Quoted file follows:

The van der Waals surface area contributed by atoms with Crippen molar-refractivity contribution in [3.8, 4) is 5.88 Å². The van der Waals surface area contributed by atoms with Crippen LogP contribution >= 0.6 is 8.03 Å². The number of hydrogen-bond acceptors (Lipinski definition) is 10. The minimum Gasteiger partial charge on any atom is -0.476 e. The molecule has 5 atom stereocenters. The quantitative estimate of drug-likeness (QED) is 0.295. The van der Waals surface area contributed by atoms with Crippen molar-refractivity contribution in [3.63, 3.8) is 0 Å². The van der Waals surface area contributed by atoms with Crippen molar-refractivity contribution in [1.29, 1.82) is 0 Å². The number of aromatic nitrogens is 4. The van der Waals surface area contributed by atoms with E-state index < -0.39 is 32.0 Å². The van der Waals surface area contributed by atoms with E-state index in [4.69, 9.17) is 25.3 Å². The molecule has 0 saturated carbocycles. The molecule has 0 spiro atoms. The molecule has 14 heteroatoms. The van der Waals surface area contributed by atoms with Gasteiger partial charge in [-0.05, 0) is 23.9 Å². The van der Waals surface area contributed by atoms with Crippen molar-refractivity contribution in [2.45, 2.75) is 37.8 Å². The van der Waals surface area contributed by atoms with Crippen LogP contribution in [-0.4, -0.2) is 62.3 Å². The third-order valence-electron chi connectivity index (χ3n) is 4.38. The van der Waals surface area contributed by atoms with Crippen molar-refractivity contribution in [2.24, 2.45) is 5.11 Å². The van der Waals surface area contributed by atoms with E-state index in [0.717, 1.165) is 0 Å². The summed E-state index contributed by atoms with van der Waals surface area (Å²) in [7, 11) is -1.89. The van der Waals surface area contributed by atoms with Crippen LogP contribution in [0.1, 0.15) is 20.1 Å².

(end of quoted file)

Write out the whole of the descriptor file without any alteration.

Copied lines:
The van der Waals surface area contributed by atoms with Crippen molar-refractivity contribution in [3.8, 4) is 5.88 Å². The van der Waals surface area contributed by atoms with Crippen LogP contribution >= 0.6 is 8.03 Å². The number of hydrogen-bond acceptors (Lipinski definition) is 10. The minimum Gasteiger partial charge on any atom is -0.476 e. The molecule has 5 atom stereocenters. The quantitative estimate of drug-likeness (QED) is 0.295. The van der Waals surface area contributed by atoms with Crippen molar-refractivity contribution in [3.63, 3.8) is 0 Å². The van der Waals surface area contributed by atoms with Crippen molar-refractivity contribution in [1.29, 1.82) is 0 Å². The number of aromatic nitrogens is 4. The van der Waals surface area contributed by atoms with E-state index < -0.39 is 32.0 Å². The van der Waals surface area contributed by atoms with E-state index in [4.69, 9.17) is 25.3 Å². The molecule has 0 saturated carbocycles. The molecule has 0 spiro atoms. The molecule has 14 heteroatoms. The van der Waals surface area contributed by atoms with Gasteiger partial charge in [-0.05, 0) is 23.9 Å². The van der Waals surface area contributed by atoms with Crippen molar-refractivity contribution in [2.45, 2.75) is 37.8 Å². The van der Waals surface area contributed by atoms with Crippen LogP contribution in [-0.4, -0.2) is 62.3 Å². The third-order valence-electron chi connectivity index (χ3n) is 4.38. The van der Waals surface area contributed by atoms with Crippen molar-refractivity contribution in [2.24, 2.45) is 5.11 Å². The van der Waals surface area contributed by atoms with E-state index in [0.717, 1.165) is 0 Å². The summed E-state index contributed by atoms with van der Waals surface area (Å²) in [7, 11) is -1.89. The van der Waals surface area contributed by atoms with Crippen LogP contribution in [0.1, 0.15) is 20.1 Å².